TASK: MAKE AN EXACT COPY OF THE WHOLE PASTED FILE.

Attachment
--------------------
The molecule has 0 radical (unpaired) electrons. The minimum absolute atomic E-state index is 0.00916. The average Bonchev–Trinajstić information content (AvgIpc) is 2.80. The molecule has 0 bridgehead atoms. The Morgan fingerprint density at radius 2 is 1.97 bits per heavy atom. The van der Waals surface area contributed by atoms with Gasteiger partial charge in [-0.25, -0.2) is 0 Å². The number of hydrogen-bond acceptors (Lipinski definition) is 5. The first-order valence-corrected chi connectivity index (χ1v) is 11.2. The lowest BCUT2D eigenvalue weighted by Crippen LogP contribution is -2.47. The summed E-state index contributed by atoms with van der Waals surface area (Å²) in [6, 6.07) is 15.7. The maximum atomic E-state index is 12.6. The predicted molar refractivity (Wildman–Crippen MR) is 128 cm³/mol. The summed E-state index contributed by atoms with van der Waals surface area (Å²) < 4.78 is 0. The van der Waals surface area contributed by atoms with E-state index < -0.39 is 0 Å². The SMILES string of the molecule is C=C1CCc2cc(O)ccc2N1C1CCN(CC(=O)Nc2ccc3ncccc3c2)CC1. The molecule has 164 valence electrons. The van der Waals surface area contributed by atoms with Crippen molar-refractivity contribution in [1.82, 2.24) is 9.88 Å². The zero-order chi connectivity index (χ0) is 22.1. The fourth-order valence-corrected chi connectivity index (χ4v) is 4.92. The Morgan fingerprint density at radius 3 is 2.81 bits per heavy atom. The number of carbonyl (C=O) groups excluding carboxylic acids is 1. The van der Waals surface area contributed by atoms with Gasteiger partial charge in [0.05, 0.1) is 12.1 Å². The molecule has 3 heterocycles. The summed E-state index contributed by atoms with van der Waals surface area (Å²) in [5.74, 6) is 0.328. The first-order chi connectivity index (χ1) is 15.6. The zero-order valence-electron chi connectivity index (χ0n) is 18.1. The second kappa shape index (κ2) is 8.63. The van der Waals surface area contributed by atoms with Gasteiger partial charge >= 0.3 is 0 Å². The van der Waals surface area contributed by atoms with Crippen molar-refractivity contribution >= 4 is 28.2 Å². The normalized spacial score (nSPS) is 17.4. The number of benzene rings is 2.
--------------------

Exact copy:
The molecule has 0 radical (unpaired) electrons. The minimum absolute atomic E-state index is 0.00916. The average Bonchev–Trinajstić information content (AvgIpc) is 2.80. The molecule has 0 bridgehead atoms. The Morgan fingerprint density at radius 2 is 1.97 bits per heavy atom. The van der Waals surface area contributed by atoms with Gasteiger partial charge in [-0.25, -0.2) is 0 Å². The number of hydrogen-bond acceptors (Lipinski definition) is 5. The first-order valence-corrected chi connectivity index (χ1v) is 11.2. The lowest BCUT2D eigenvalue weighted by Crippen LogP contribution is -2.47. The summed E-state index contributed by atoms with van der Waals surface area (Å²) in [6, 6.07) is 15.7. The maximum atomic E-state index is 12.6. The predicted molar refractivity (Wildman–Crippen MR) is 128 cm³/mol. The summed E-state index contributed by atoms with van der Waals surface area (Å²) < 4.78 is 0. The van der Waals surface area contributed by atoms with E-state index < -0.39 is 0 Å². The SMILES string of the molecule is C=C1CCc2cc(O)ccc2N1C1CCN(CC(=O)Nc2ccc3ncccc3c2)CC1. The molecule has 164 valence electrons. The van der Waals surface area contributed by atoms with Crippen molar-refractivity contribution in [1.82, 2.24) is 9.88 Å². The zero-order chi connectivity index (χ0) is 22.1. The fourth-order valence-corrected chi connectivity index (χ4v) is 4.92. The Morgan fingerprint density at radius 3 is 2.81 bits per heavy atom. The number of carbonyl (C=O) groups excluding carboxylic acids is 1. The van der Waals surface area contributed by atoms with Gasteiger partial charge in [0.05, 0.1) is 12.1 Å². The molecule has 3 heterocycles. The summed E-state index contributed by atoms with van der Waals surface area (Å²) in [5.74, 6) is 0.328. The first-order chi connectivity index (χ1) is 15.6. The zero-order valence-electron chi connectivity index (χ0n) is 18.1. The second kappa shape index (κ2) is 8.63. The van der Waals surface area contributed by atoms with Gasteiger partial charge >= 0.3 is 0 Å². The van der Waals surface area contributed by atoms with Crippen molar-refractivity contribution >= 4 is 28.2 Å². The normalized spacial score (nSPS) is 17.4. The number of benzene rings is 2.